The government, since 1991, knew that it was not enough to privatize the public sector and to sell off precious public assets to private hands. It had to do two more things.
First, it had to make sure that public sector enterprises would fail and would then lose legitimacy. The government starved these public sector firms of funds and watched them swing in the wind. Without investment, these firms were unable to make improvements and so began to deteriorate. Their demise validated the argument of liberalization, although their demise had been manufactured by an investment strike.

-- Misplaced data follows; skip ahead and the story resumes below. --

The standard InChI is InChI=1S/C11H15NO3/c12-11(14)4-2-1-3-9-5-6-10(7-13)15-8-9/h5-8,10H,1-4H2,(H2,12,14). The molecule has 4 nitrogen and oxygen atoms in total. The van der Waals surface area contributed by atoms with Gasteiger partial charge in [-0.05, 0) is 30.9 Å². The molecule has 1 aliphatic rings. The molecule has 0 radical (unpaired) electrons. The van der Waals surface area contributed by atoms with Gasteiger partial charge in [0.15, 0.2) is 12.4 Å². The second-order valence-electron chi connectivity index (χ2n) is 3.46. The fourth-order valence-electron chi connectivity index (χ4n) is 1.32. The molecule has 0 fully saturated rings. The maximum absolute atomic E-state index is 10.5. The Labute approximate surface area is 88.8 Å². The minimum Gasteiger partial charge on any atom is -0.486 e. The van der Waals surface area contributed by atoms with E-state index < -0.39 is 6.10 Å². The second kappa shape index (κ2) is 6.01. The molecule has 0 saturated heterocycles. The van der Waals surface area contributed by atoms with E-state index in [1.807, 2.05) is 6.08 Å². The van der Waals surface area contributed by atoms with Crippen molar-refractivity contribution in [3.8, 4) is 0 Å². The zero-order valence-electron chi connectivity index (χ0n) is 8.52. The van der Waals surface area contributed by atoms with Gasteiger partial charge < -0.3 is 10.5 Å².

Second, the government pushed to break trade union power by using the courts to undermine the right to strike and by using the legislature to amend the trade union laws. Weaker unions would mean demoralized workers, which would mean that workers would now be utterly at the mercy of the private firms.
This strike, like the 17 before it, is about livelihood issues and about the right to strike. A new trade union law sits in the legislature. It would mean the death of trade unionism in India. Tapan Sen’s statement about enslavement seems less hyperbolic in this context. If workers have no power, then they are effectively enslaved to the firm. This is already the case in factories that operate almost like concentration camps.
Jesus: Hey, Dad? God: Yes, Son? Jesus: Western civilization followed me home. Can I keep it? God: Certainly not! And put it down this minute--you don't know where it's been! Tom Robbins in Another Roadside Attraction